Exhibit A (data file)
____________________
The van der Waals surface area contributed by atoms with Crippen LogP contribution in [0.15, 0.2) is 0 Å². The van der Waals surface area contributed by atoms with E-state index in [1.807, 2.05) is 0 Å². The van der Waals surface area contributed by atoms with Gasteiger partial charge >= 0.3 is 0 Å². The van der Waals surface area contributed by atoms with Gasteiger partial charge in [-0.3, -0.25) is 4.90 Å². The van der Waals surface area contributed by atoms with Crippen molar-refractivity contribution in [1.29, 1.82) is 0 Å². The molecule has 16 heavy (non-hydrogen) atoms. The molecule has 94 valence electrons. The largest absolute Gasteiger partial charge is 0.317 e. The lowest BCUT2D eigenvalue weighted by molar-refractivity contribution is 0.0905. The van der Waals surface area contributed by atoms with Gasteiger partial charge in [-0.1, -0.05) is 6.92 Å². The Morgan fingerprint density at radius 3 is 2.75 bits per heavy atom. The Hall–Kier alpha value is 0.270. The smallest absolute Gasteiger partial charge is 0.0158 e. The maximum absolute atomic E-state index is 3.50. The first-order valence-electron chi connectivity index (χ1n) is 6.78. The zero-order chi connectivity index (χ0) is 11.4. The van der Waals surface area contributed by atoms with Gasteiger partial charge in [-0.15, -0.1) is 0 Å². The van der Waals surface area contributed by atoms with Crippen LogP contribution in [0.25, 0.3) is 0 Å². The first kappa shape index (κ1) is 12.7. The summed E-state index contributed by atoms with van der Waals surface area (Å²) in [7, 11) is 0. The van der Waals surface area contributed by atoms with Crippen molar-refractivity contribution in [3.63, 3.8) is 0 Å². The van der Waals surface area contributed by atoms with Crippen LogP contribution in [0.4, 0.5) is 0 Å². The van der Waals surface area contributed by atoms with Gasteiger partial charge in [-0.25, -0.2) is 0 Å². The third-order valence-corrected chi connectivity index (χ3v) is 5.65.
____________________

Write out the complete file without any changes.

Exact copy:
The van der Waals surface area contributed by atoms with Crippen LogP contribution in [0.15, 0.2) is 0 Å². The van der Waals surface area contributed by atoms with E-state index in [1.807, 2.05) is 0 Å². The van der Waals surface area contributed by atoms with Gasteiger partial charge >= 0.3 is 0 Å². The van der Waals surface area contributed by atoms with Gasteiger partial charge in [-0.3, -0.25) is 4.90 Å². The van der Waals surface area contributed by atoms with Crippen molar-refractivity contribution in [1.29, 1.82) is 0 Å². The molecule has 16 heavy (non-hydrogen) atoms. The molecule has 94 valence electrons. The largest absolute Gasteiger partial charge is 0.317 e. The lowest BCUT2D eigenvalue weighted by molar-refractivity contribution is 0.0905. The van der Waals surface area contributed by atoms with Gasteiger partial charge in [-0.1, -0.05) is 6.92 Å². The Morgan fingerprint density at radius 3 is 2.75 bits per heavy atom. The Hall–Kier alpha value is 0.270. The smallest absolute Gasteiger partial charge is 0.0158 e. The maximum absolute atomic E-state index is 3.50. The first-order valence-electron chi connectivity index (χ1n) is 6.78. The zero-order chi connectivity index (χ0) is 11.4. The van der Waals surface area contributed by atoms with Gasteiger partial charge in [-0.15, -0.1) is 0 Å². The van der Waals surface area contributed by atoms with Crippen LogP contribution in [0.25, 0.3) is 0 Å². The first kappa shape index (κ1) is 12.7. The summed E-state index contributed by atoms with van der Waals surface area (Å²) in [7, 11) is 0. The van der Waals surface area contributed by atoms with Crippen molar-refractivity contribution in [3.63, 3.8) is 0 Å². The van der Waals surface area contributed by atoms with Crippen LogP contribution in [0.4, 0.5) is 0 Å². The van der Waals surface area contributed by atoms with Gasteiger partial charge in [-0.25, -0.2) is 0 Å². The third-order valence-corrected chi connectivity index (χ3v) is 5.65.